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|Originaltitel:||Every Thing will be fine|
|Laufzeit:||Ca. 119 min.|
|FSK:||From 6 years|
A brief moment changes the lives of writer Tomas (James Franco) and single mother Kate (Charlotte Gainsbourg) forever. There are only a few seconds in which a sled races in front of Tomas's car. A few seconds that cost the life of one of the two boys on the sleigh. Plagued by feelings of guilt Tomas falls into a deep crisis of meaning, which also breaks his relationship to Sara (Rachel McAdams). As he tries to find support in writing, Kate tries to be a good mother to her traumatized son Christopher despite her grief. While Tomas slowly manages to give his life a meaning again and to process the events, Kate and Christopher seem to succeed only with difficulty. Driven by the need to finally understand what happened on this fateful evening, the boy tries to contact Tomas many years after the accident. But is he really ready to face this trauma again?
With "Every Thing will be fine" director Wim Wenders has delivered his first drama in 3D. In terms of content, the somewhat tough trauma and grief management actually offers little that is new. With long, calm shots, in which the actors' facial expressions, marked by a difficult fate, rather than the dialogues speak, Wenders guides his viewers through the several years of action. With symbolically pregnant images and a depressing atmosphere, the award-winning filmmaker successfully fights against potential boredom time and again. Although in principle not much happens after the tragic accident, you as a viewer are quite spellbound by the story. With a sensitive hand, Wenders stages a misfortune that shatters the audience and makes them feel sympathy with all those involved, precisely because of its restrained implementation. Therefore, one would also like to know if and how they can cope with what they have experienced and the indescribable loss - always in the hope that Wenders may give his protagonists some form of salvation and thus a happy future.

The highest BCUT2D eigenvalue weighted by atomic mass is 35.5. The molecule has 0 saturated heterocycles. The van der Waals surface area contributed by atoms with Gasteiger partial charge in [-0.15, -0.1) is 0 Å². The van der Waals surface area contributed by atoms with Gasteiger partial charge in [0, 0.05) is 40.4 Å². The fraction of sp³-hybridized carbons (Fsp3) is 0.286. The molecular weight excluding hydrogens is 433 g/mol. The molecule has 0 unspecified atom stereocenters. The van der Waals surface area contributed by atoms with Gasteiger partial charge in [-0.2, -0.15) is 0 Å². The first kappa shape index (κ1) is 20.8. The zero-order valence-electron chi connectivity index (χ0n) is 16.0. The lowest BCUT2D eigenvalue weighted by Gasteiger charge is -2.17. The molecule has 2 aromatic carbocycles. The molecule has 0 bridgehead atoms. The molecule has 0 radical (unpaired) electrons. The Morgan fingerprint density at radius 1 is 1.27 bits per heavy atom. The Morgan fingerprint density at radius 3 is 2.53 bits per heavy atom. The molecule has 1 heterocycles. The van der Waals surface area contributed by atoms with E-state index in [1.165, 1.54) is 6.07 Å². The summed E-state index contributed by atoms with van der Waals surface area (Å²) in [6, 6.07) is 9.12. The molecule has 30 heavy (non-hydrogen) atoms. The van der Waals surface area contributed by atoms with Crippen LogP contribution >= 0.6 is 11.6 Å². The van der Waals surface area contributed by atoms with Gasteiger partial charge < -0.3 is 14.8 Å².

However, this emotional intensity of the initial situation cannot prevent some lengths from arising during the two hours of the film. Especially in the middle part the staging is tormented by some extremely tough moments, against which even the intensity of the pictures can't do much anymore. Wenders has tried to add depth and strength to the visual layer by using 3D. But this project was not really successful. Since most scenes take place in dark or very dark surroundings, the image is darkened by the 3D glasses, depending on the quality of the projection. The enjoyment of the film, which isn't exactly pleasant because of the difficult subject, is made even more exhausting by this. In the bright scenes it becomes clear what Wenders wanted to achieve with the decision to shoot the drama in 3D. However, in many cinemas the technology unfortunately puts an end to this project.
No question, "Every Thing will be fine" has some very strong moments, successful aspects and comprehensible ambitions. But the end result is very bulky, sometimes also for mind and eyes very exhausting Arthauskino, which unfortunately is not as groundbreaking as it would like to be. Therefore: only worth seeing for patient turning lovers!
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